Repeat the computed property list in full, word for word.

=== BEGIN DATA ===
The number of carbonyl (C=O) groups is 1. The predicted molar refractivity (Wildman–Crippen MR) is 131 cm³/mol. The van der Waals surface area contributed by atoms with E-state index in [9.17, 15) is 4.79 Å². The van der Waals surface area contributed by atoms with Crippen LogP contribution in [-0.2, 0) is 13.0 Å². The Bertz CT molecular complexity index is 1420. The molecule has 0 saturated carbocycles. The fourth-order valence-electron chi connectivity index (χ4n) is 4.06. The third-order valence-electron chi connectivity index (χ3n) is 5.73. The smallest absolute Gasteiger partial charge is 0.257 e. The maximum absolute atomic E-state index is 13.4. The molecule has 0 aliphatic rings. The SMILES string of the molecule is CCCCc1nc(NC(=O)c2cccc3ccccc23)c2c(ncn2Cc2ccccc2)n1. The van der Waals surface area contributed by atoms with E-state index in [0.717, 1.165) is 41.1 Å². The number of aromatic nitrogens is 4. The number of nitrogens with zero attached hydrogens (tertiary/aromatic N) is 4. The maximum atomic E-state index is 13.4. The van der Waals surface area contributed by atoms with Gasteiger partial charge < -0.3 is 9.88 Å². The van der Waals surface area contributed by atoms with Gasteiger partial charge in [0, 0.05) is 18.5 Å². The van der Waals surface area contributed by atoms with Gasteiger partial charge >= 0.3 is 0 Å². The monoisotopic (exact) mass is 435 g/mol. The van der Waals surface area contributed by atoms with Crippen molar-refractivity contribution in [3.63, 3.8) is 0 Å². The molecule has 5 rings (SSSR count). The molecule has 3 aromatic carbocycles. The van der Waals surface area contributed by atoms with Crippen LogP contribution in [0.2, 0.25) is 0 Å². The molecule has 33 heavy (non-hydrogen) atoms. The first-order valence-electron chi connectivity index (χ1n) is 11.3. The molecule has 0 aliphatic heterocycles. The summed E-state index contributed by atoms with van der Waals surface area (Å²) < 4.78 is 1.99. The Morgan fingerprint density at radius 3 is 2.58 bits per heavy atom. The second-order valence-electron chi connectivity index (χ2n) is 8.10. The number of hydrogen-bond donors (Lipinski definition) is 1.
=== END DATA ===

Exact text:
The number of carbonyl (C=O) groups is 1. The predicted molar refractivity (Wildman–Crippen MR) is 131 cm³/mol. The van der Waals surface area contributed by atoms with E-state index in [9.17, 15) is 4.79 Å². The van der Waals surface area contributed by atoms with Crippen LogP contribution in [-0.2, 0) is 13.0 Å². The Bertz CT molecular complexity index is 1420. The molecule has 0 saturated carbocycles. The fourth-order valence-electron chi connectivity index (χ4n) is 4.06. The third-order valence-electron chi connectivity index (χ3n) is 5.73. The smallest absolute Gasteiger partial charge is 0.257 e. The maximum absolute atomic E-state index is 13.4. The molecule has 0 aliphatic rings. The SMILES string of the molecule is CCCCc1nc(NC(=O)c2cccc3ccccc23)c2c(ncn2Cc2ccccc2)n1. The van der Waals surface area contributed by atoms with E-state index in [0.717, 1.165) is 41.1 Å². The number of aromatic nitrogens is 4. The number of nitrogens with zero attached hydrogens (tertiary/aromatic N) is 4. The maximum atomic E-state index is 13.4. The van der Waals surface area contributed by atoms with Gasteiger partial charge < -0.3 is 9.88 Å². The van der Waals surface area contributed by atoms with Gasteiger partial charge in [0, 0.05) is 18.5 Å². The van der Waals surface area contributed by atoms with Gasteiger partial charge >= 0.3 is 0 Å². The monoisotopic (exact) mass is 435 g/mol. The van der Waals surface area contributed by atoms with Crippen molar-refractivity contribution in [3.63, 3.8) is 0 Å². The molecule has 5 rings (SSSR count). The molecule has 3 aromatic carbocycles. The van der Waals surface area contributed by atoms with Crippen LogP contribution in [0.2, 0.25) is 0 Å². The molecule has 33 heavy (non-hydrogen) atoms. The first-order valence-electron chi connectivity index (χ1n) is 11.3. The molecule has 0 aliphatic heterocycles. The summed E-state index contributed by atoms with van der Waals surface area (Å²) < 4.78 is 1.99. The Morgan fingerprint density at radius 3 is 2.58 bits per heavy atom. The second-order valence-electron chi connectivity index (χ2n) is 8.10. The number of hydrogen-bond donors (Lipinski definition) is 1.